Taken from the November/December 2015 issue of the Women's Health Activist Newsletter.
The Kronos Early Estrogen Prevention Study (KEEPS) is the name of an unnecessary trial that was conducted by hormone enthusiasts after the WHI proved that the harms of menopausal hormone therapy (including increased risks of breast cancer, heart attacks, strokes and dementia) outweighed its only disease prevention benefit – a reduced risk of fractures.
The research question explored in KEEPS was based on the ludicrous “timing hypothesis.” This implausible hypothesis posits that, although healthy women given menopausal hormones experienced no disease prevention benefit, a benefit might be revealed if hormones were given to women who were close to the menopausal transition rather than to older women who went through menopause many years earlier. This was always a faulty foundation for a study because the average age of menopause is 51 and the WHI had already studied more than 5,000 women in their 50s — and found no such benefits. (For background on the claims made by KEEPS researchers, see “Two Years Too Late: Researchers Announce Hoped-For Results, Stall on Revealing Actual Data” at https://www.nwhn.org/two-years-too-late-researchers-announce-hoped-for-results-stall-on-revealing-actual-data.)
National Women’s Health Network (NWHN) members know that the NWHN has been the most important and effective force for questioning claims for hormone therapy’s benefits, and demanding that the right studies be done to assess the impact on women’s health. Our efforts helped launch the WHI, a large, long-term, federally-funded, randomized controlled trial that examined the risks and benefits of hormone therapy in more than 26,000 women.
Let’s review what the WHI found:
- Starting in 1991, more than 16,000 women took either an estrogen/progestin combination (Prempro) or a placebo. In 2002, this study was stopped early because women taking the combined pills experienced harm, including higher rates of invasive breast cancer and heart attacks.
- Another arm of the WHI study tested an estrogen-only hormone therapy (Premarin) against placebo in more than 10,000 women. All of the women had had hysterectomies, so they did not need a progestin to protect their uterus from estrogen-induced cancers. In 2004, the WHI’s estrogen-only arm was stopped because an increased risk of stroke was found among women taking the hormones.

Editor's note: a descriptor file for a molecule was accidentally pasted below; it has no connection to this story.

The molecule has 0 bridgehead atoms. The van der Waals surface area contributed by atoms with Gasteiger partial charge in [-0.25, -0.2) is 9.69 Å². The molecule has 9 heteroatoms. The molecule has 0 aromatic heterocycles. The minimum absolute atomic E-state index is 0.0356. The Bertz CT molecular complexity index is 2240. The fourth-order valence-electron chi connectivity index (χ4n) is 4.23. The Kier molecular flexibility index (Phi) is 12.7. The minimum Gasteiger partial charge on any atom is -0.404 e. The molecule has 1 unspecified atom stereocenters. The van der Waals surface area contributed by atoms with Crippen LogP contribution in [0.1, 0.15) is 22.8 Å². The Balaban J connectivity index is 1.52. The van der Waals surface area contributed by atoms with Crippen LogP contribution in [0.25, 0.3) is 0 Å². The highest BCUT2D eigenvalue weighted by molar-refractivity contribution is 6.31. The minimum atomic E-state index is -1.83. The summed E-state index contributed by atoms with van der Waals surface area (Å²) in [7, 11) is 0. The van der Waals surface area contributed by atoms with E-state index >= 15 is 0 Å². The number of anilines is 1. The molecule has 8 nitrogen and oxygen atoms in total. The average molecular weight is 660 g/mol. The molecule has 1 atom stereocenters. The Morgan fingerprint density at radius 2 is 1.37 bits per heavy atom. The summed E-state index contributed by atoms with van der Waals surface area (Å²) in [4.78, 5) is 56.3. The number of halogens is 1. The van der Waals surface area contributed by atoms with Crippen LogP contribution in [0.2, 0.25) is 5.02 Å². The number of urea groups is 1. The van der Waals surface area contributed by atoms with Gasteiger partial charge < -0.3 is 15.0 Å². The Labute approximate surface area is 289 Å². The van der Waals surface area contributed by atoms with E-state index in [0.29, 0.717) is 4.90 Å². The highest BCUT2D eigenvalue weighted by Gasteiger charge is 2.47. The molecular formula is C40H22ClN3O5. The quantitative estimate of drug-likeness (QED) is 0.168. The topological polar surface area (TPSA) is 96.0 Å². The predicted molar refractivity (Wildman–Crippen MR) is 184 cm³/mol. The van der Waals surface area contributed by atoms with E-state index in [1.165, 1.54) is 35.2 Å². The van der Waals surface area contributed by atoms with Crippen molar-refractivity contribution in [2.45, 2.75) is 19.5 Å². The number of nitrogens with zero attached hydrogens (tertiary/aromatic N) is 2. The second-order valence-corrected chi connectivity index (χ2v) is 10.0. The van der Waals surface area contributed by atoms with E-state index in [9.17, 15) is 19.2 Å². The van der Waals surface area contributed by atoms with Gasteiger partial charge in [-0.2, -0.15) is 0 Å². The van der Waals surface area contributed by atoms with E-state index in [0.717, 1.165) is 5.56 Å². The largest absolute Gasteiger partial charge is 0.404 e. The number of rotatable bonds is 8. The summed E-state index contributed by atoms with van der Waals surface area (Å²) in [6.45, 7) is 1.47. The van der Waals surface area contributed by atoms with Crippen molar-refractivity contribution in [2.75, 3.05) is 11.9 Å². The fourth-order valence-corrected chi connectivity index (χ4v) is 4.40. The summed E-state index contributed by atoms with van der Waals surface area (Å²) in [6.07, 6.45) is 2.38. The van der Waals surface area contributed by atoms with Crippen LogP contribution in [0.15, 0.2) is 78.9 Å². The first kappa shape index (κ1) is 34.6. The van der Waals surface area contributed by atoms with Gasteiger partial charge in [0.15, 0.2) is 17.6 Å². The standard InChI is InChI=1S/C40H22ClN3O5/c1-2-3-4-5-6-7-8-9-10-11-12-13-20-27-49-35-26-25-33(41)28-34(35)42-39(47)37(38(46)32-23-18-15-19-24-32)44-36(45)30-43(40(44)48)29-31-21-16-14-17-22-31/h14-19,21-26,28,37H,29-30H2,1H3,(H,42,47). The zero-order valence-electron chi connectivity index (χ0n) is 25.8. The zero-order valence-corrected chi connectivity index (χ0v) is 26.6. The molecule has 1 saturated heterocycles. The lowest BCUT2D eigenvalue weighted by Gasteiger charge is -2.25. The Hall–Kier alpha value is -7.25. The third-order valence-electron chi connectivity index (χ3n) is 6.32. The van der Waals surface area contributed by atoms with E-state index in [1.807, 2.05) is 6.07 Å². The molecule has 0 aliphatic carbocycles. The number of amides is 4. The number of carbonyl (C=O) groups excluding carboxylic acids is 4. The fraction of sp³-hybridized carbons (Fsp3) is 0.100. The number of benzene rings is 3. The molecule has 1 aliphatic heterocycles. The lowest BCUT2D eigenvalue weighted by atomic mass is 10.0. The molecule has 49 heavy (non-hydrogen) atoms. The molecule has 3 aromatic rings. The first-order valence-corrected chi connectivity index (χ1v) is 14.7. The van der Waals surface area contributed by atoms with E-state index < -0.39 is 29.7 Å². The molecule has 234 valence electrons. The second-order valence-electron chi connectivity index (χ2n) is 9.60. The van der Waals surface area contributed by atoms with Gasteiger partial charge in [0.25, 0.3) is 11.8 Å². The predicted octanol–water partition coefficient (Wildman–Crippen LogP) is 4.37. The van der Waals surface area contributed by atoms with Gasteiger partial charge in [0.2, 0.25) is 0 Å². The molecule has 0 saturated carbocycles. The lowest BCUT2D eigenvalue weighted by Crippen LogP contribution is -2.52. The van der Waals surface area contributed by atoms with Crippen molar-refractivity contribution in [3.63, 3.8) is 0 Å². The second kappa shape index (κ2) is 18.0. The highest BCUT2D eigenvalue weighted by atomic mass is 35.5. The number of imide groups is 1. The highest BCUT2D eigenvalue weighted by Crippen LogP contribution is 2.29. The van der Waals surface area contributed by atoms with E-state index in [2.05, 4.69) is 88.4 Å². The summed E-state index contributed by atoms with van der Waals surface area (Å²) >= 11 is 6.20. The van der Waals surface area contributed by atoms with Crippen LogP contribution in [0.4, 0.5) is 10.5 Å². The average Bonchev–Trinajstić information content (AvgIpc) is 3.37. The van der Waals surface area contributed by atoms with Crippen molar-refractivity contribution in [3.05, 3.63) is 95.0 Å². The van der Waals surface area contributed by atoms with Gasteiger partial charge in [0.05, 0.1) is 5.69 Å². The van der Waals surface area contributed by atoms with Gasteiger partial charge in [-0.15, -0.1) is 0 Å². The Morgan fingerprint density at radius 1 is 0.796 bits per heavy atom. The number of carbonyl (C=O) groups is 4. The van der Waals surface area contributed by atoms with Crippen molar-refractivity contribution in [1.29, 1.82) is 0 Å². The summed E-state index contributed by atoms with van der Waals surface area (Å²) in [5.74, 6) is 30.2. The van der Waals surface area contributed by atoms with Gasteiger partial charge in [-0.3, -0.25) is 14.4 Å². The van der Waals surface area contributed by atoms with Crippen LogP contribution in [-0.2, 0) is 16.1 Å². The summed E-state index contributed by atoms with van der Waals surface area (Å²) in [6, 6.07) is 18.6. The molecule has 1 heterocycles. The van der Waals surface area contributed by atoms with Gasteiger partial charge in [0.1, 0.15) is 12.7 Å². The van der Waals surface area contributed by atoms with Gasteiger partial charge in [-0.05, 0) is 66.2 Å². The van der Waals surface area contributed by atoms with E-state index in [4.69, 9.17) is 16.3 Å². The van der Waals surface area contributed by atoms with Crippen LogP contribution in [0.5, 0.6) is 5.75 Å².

These findings have been verified by other research. A systematic review of WHI and 22 other randomized controlled trials of menopausal hormone therapy use, involving a total of 42,830 women, found that estrogen-progestin combinations increased the risk of a cardiac event; blood clot; stroke; breast cancer; gallbladder disease; death from lung cancer; and, in women over 65, dementia.
Although there was little point in doing a smaller, limited study after the large, comprehensive WHI study showed no benefit, the KEEPs researchers, many of whom had received payments from hormone manufacturers, randomized 727 recently menopausal women (with an average age of 52.6, and 1.4 years past their last menstrual period) to either a placebo or oral or transdermal (skin patch) estrogen with micronized progesterone. Notably, the progestin in this study was different than that used in the WHI — some alternative medicine practitioners have touted micronized progesterone as a better “bioidentical” hormone. These women were followed for four years. Hormone therapy failed to benefit measures of cardiovascular health and — in recent news — failed to have any benefit on cognition in a large sub-study that included 693 women.
All of the KEEPS findings are consistent with the results from the WHI and other randomized controlled trials — except that KEEPS found a minor mood-elevating effect in non-depressed women who took oral (but not transdermal) estrogen. There was no effect on real depression. (WHI, on the other hand, found no benefit of hormones on symptoms of depression or any other quality-of-life measures.)